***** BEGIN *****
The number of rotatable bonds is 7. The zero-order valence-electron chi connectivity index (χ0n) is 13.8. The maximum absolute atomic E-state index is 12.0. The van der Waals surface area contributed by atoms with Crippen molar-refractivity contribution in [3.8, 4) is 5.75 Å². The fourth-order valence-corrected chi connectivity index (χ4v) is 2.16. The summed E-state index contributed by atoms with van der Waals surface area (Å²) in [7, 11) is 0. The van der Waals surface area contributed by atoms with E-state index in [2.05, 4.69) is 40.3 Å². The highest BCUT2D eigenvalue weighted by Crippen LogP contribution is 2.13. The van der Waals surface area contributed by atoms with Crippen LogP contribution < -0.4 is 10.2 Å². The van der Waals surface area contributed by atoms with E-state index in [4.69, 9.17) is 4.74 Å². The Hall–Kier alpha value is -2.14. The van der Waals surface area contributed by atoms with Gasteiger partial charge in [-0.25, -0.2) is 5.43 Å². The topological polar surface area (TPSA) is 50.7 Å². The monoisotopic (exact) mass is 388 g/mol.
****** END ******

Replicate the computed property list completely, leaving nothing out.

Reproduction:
The number of rotatable bonds is 7. The zero-order valence-electron chi connectivity index (χ0n) is 13.8. The maximum absolute atomic E-state index is 12.0. The van der Waals surface area contributed by atoms with Crippen molar-refractivity contribution in [3.8, 4) is 5.75 Å². The fourth-order valence-corrected chi connectivity index (χ4v) is 2.16. The summed E-state index contributed by atoms with van der Waals surface area (Å²) in [7, 11) is 0. The van der Waals surface area contributed by atoms with E-state index in [2.05, 4.69) is 40.3 Å². The highest BCUT2D eigenvalue weighted by Crippen LogP contribution is 2.13. The van der Waals surface area contributed by atoms with Crippen LogP contribution < -0.4 is 10.2 Å². The van der Waals surface area contributed by atoms with E-state index in [4.69, 9.17) is 4.74 Å². The Hall–Kier alpha value is -2.14. The van der Waals surface area contributed by atoms with Gasteiger partial charge in [-0.25, -0.2) is 5.43 Å². The topological polar surface area (TPSA) is 50.7 Å². The monoisotopic (exact) mass is 388 g/mol.